The Bishops and The Republican Party

With the very strange goings on in evangelical Protestant circles toward Mormonism, especially those led by the amiable denier Mike Huckabee, , one begins to see importance in the wisdom of the Founding Fathers who insisted on a separation of Church and state. For instance, when the Holy See wrote President Jefferson to ask what say he expected to have in the naming of Catholic bishops, he politely wrote back that in America there was no such interference. Indeed, it would seem that such a division has worked most to their benefit; as it isn't in Europe or in the Middle East, the churches under this division have been left free to practice their beliefs.

That does not mean that you and I do not make moral judgments in politics. We do. But it is one thing to have one's judgments informed by ethics, religious traditions, and philosophy. It is something else for priests and ministers to tell their congregations how to vote and for whom to vote for.

The Catholic Church in America, starting with the great bishops Carroll and Gibbon, insisted on respecting the US Constitution's guarantee of liberties for all peoples. They did well with that principle, which despite the Vatican's disagreement in the 19th century, eventually was embodied in the works of Jesuit John Courtney Murray and eventually in the understandings of Vatican II.

Since abortion has become a public issue, the Catholic hierarchy has decide to make partisan appeals to its laity-an actual violation of the Vatican II statements. Some neo-conservatives in the Catholic community like Father Richard Neuhaus, formerly a Lutheran minister, has decided that it is his role to preach the need for a "public square" in which religious denominations are allowed to run rampant over the civil liberties of others. Oddly enough, when he was a Lutheran, he wrote that the Catholic Church has benefited from religious diversity and has been successful by persuasion in asserting its strict values. Now we get him on conservative TV, especially Mother Angelica's EWTN, and he has become the guardian of everybody's conscience. When he was asked if John F. Kennedy's speech to the Houston Baptists was a denial of his faith, he agreed, and added arrogantly that Kennedy wasn't much of a Catholic. Thus speaks Rome.

But the most egregious movement is the insistent fundamentalist Catholic elements led by opportunists like Father Frank Pavone of Priests for Life and some bishops in the Midwest to push the rest of the Catholic bishops into a declaration that all Catholic politicians who do not agree to repeal Roe v. Wade should be denied the Eucharist. The Eucharist is the very center of worship for Catholics of all stripes. The recent session of the US Conference of Bishops has insisted that abortion and euthanasia are top tier moral issues, and the destruction of war, poverty, the state and the environment are lesser concerns. I am not sure where Jesus says any of that but who cares?

In any case, now Sean Cardinal O'Malley of Boston, whose diocese has been racked by pedophilia (before he came), has decided that he can somehow make up for that bad press by insisting that the issue is now abortion. Even more troubling, he has called the Democratic Party "extremely incentive to the church's position on the Gospel of life in particular and on other moral issues." I don't recall him speaking up once on the destruction of Iraq, or about the destruction of the orthodox Catholic community which has been there since the time of the Apostles and which speaks the language of Jesus, Aramaic. O'Malley's other great crusade in Boston is the leading voice of intolerance toward gays in Massachusetts. A Cardinal Richard Cushing he ain't.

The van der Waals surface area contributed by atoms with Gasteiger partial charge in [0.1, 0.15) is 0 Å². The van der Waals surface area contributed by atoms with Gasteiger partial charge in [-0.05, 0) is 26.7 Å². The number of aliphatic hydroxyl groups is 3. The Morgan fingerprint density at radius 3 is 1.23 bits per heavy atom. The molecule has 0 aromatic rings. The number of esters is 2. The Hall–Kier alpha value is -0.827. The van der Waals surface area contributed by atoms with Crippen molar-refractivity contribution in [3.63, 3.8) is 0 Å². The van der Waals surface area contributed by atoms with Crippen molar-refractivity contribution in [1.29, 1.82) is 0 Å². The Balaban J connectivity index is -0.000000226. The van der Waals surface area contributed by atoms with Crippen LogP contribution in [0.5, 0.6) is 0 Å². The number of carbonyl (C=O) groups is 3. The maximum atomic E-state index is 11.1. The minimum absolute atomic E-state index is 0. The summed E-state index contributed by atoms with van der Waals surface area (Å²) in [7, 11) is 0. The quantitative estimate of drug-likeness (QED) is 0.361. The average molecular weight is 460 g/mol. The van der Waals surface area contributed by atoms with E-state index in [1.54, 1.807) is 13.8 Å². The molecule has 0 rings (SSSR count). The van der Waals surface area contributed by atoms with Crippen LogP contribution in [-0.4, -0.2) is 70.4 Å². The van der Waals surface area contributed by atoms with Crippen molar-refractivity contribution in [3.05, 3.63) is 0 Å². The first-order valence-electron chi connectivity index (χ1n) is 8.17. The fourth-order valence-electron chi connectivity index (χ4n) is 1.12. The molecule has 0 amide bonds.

More moderate members of the hierarchy like Bishop Nicholas Di Marzio of Brooklyn, and Theodore Cardinal McCormick of Washington DC, have tried to steer the Catholic clergy away from attacks on the Democratic Party-especially on political leaders. But they are clearly in a minority.

So what is to be done as we approach this presidential election? Well, opportunists like Pavone, who raced down to Terri Schiavo's death bed, , are continuing their television appeals to Catholics and urging them to be one issue voters, to get on those deletions. Yet, the leaders of the Democratic Party like Ted Kennedy, Nancy Polios, Joe Bidden, and Chris Dodd are Roman Catholic and support Roe v. Wade.

Why a church declining so much in the United Sates (and in Europe) wants to cut itself off from the majority party is difficult to explain. In part, it is the belief that we are right, and we cannot temporize with expediency. If that is so, and Catholic politicians that support abortion rights are to be permanently cut off, in a sense excommunicated from the Church of their fathers, then that same rule must apply across the globe. The Church bishops must excommunicate Catholics in Italy, in Ireland, in Spain, in France, in Canada, in England, and even in beloved Poland where abortion rights exist. The first bishop to start should not be in St. Louis or Louisville, but the bishop of Rome should set example. The pope should excommunicate all Italian politicians and political figures who support abortion, divorce, gay rights, and euthanasia in his diocese.

Increasingly, American bishops have become shills for the Republican Party, just as African American ministers have become cheerleaders for the Democrats. Let us give unto Caesar what is Caesar's and unto God what is God's. And if we see that political issues have a moral context, then let us persuade each other and not use the legal process to force down each other's throats our views or call minority faiths like Mormonism deviant and un-American. This Christmas season deserves better. The Bishops and The Republican Party